In Jaffa, the most lively presence is that of the dead. Ibtisam Azem has gifted us with a poignant, mysterious, lyrical, new novel.--Ahdaf Soueif, author of The Map of Love The conceit of disappearance shocks us. We remain silent before its ghostly presence. Fantasy pulsates with reality and gestures to it in a powerful metaphor.--Abbas Baydoun, author of Blood Test In this immensely readable novel, Ms.Azem does not resolve for us the calamity of Palestine's occupation by Israel. But stylishly and with jeweled virtuosity she makes us understand that acts of great and humane imagination will be required, and with this potent book points where and how we must all go.--Richard Ford Unquestionably powerful.--Words Without Borders Fantasy and magic realism reflect reality, drawing on the 1948 Nakba (disaster), when many Palestinians were displaced by the state of Israel's creation.--World Literature Today In The Book of Disappearance, Palestinian novelist Ibtisam Azem has crafted a masterpiece which immediately leads the reader to ponder the historical foundations of the 1948 Nakba, as well as the Zionist intentions and ethnic cleansing of Palestinians from the land where they belong.--Middle East Monitor Using a magical realism as cool and lacerating as that of Borges, Azem builds the story of a young Israeli journalist and his vanished Palestinian friend into a devastating exploration of the nakbah, betrayal, erasure, and love of home. For lovers of Palestinian literature, The Book of Disappearance has earned its place beside Saher Khalifa's Wild Thorns, and thanks to Sinan Antoon's masterful translation, Anglophone readers can now experience this thrilling, essential work.--Molly Crabapple, coauthor of Brothers of the Gun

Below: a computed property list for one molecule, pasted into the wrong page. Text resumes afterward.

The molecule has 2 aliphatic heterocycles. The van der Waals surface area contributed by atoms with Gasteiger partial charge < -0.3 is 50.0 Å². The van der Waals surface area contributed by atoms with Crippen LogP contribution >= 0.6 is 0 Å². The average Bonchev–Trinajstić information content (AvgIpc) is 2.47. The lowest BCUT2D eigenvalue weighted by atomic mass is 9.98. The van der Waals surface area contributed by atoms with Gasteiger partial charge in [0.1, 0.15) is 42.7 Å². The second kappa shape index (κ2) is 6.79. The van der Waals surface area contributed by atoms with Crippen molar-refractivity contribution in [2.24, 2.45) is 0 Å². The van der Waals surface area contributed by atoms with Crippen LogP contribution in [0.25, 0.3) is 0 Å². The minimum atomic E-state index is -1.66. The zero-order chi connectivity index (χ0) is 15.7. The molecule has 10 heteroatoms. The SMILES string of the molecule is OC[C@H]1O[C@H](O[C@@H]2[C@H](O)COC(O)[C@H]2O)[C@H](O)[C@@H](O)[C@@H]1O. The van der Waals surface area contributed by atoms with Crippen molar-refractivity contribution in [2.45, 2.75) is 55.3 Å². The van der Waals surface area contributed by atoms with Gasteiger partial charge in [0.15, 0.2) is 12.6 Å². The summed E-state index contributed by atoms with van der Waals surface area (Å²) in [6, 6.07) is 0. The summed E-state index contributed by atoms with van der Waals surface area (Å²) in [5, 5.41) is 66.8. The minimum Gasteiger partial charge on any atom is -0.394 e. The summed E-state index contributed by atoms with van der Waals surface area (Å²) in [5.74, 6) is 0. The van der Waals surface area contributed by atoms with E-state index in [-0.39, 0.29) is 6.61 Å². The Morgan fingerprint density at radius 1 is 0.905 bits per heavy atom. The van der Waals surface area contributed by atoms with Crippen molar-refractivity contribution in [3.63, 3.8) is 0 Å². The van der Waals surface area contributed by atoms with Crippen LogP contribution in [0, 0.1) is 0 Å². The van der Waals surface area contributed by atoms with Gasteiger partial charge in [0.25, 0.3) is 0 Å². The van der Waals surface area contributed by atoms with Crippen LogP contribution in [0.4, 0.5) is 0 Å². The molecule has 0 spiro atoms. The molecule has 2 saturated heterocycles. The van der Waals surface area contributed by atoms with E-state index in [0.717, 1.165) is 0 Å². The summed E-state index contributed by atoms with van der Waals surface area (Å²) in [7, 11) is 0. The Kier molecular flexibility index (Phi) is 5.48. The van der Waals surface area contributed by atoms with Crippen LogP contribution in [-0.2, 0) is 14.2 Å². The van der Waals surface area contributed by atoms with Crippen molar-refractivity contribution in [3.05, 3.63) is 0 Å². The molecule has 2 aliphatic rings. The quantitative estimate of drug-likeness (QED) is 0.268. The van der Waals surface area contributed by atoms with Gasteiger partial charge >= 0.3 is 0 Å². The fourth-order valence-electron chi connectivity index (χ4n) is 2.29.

Reseña del editor:
What if all the Palestinians in Israel simply disappeared one day? What would happen next? How would Israelis react? These unsettling questions are posed in Azem's powerfully imaginative novel. Set in contemporary Tel Aviv forty eight hours after Israelis discover all their Palestinian neighbors have vanished, the story unfolds through alternating narrators, Alaa, a young Palestinian man who converses with his dead grandmother in the journal he left behind when he disappeared, and his Jewish neighbor, Ariel, a journalist struggling to understand the traumatic event. Through these perspectives, the novel stages a confrontation between two memories. Ariel is a liberal Zionist who is critical of the military occupation of the West Bank and Gaza, but nevertheless believes in Israel's project and its national myth. Alaa is haunted by his grandmother's memories of being displaced from Jaffa and becoming a refugee in her homeland. Ariel's search for clues to the secret of the collective disappearance and his reaction to it intimately reveal the fissures at the heart of the Palestinian question. The Book of Disappearance grapples with both the memory of loss and the loss of memory for the Palestinians. Presenting a narrative that is often marginalized, Antoon's translation of the critically acclaimed Arabic novel invites English readers into the complex lives of Palestinians living in Israel.
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